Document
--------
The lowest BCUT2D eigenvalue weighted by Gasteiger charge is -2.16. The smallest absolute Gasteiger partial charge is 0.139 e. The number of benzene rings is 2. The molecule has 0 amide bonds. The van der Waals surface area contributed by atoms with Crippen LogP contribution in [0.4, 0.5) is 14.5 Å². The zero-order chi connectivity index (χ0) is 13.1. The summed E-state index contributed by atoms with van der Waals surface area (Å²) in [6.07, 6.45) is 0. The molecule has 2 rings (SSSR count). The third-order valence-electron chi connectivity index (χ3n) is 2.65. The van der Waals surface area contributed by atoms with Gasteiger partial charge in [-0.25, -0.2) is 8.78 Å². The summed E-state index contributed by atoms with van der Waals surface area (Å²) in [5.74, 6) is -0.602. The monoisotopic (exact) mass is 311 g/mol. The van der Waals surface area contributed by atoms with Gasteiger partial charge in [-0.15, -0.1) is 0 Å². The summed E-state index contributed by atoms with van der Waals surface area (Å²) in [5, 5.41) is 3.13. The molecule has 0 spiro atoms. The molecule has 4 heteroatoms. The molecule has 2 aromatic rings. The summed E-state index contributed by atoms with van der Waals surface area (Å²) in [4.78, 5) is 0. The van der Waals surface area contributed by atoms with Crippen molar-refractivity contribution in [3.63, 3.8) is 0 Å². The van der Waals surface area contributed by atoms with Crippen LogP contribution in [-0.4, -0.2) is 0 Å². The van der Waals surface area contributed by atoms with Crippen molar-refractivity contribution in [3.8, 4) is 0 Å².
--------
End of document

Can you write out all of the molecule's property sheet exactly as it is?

The lowest BCUT2D eigenvalue weighted by Gasteiger charge is -2.16. The smallest absolute Gasteiger partial charge is 0.139 e. The number of benzene rings is 2. The molecule has 0 amide bonds. The van der Waals surface area contributed by atoms with Crippen LogP contribution in [0.4, 0.5) is 14.5 Å². The zero-order chi connectivity index (χ0) is 13.1. The summed E-state index contributed by atoms with van der Waals surface area (Å²) in [6.07, 6.45) is 0. The molecule has 2 rings (SSSR count). The third-order valence-electron chi connectivity index (χ3n) is 2.65. The van der Waals surface area contributed by atoms with Gasteiger partial charge in [-0.25, -0.2) is 8.78 Å². The summed E-state index contributed by atoms with van der Waals surface area (Å²) in [5.74, 6) is -0.602. The monoisotopic (exact) mass is 311 g/mol. The van der Waals surface area contributed by atoms with Gasteiger partial charge in [-0.15, -0.1) is 0 Å². The summed E-state index contributed by atoms with van der Waals surface area (Å²) in [5, 5.41) is 3.13. The molecule has 0 spiro atoms. The molecule has 4 heteroatoms. The molecule has 2 aromatic rings. The summed E-state index contributed by atoms with van der Waals surface area (Å²) in [4.78, 5) is 0. The van der Waals surface area contributed by atoms with Crippen molar-refractivity contribution in [3.63, 3.8) is 0 Å². The van der Waals surface area contributed by atoms with Crippen LogP contribution in [-0.4, -0.2) is 0 Å². The van der Waals surface area contributed by atoms with Crippen molar-refractivity contribution in [3.8, 4) is 0 Å².